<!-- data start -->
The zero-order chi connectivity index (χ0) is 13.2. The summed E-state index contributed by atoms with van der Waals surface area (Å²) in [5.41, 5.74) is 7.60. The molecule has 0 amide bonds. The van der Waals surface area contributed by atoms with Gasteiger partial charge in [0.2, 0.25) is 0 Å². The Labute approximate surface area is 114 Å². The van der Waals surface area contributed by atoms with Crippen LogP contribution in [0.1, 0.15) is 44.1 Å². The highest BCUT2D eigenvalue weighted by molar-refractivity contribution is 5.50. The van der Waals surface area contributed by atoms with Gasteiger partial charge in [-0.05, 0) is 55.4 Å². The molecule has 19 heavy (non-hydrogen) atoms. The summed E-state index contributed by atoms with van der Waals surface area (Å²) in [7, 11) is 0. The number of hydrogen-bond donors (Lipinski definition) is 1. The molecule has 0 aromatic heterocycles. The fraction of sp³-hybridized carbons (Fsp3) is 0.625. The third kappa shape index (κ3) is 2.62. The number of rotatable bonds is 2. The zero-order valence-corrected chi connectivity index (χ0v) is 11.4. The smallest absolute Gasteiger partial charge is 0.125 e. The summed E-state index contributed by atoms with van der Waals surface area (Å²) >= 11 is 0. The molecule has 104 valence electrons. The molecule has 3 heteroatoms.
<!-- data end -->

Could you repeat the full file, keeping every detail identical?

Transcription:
The zero-order chi connectivity index (χ0) is 13.2. The summed E-state index contributed by atoms with van der Waals surface area (Å²) in [5.41, 5.74) is 7.60. The molecule has 0 amide bonds. The van der Waals surface area contributed by atoms with Gasteiger partial charge in [0.2, 0.25) is 0 Å². The Labute approximate surface area is 114 Å². The van der Waals surface area contributed by atoms with Crippen LogP contribution in [0.1, 0.15) is 44.1 Å². The highest BCUT2D eigenvalue weighted by molar-refractivity contribution is 5.50. The van der Waals surface area contributed by atoms with Gasteiger partial charge in [-0.05, 0) is 55.4 Å². The molecule has 19 heavy (non-hydrogen) atoms. The summed E-state index contributed by atoms with van der Waals surface area (Å²) in [7, 11) is 0. The number of hydrogen-bond donors (Lipinski definition) is 1. The molecule has 0 aromatic heterocycles. The fraction of sp³-hybridized carbons (Fsp3) is 0.625. The third kappa shape index (κ3) is 2.62. The number of rotatable bonds is 2. The zero-order valence-corrected chi connectivity index (χ0v) is 11.4. The smallest absolute Gasteiger partial charge is 0.125 e. The summed E-state index contributed by atoms with van der Waals surface area (Å²) >= 11 is 0. The molecule has 104 valence electrons. The molecule has 3 heteroatoms.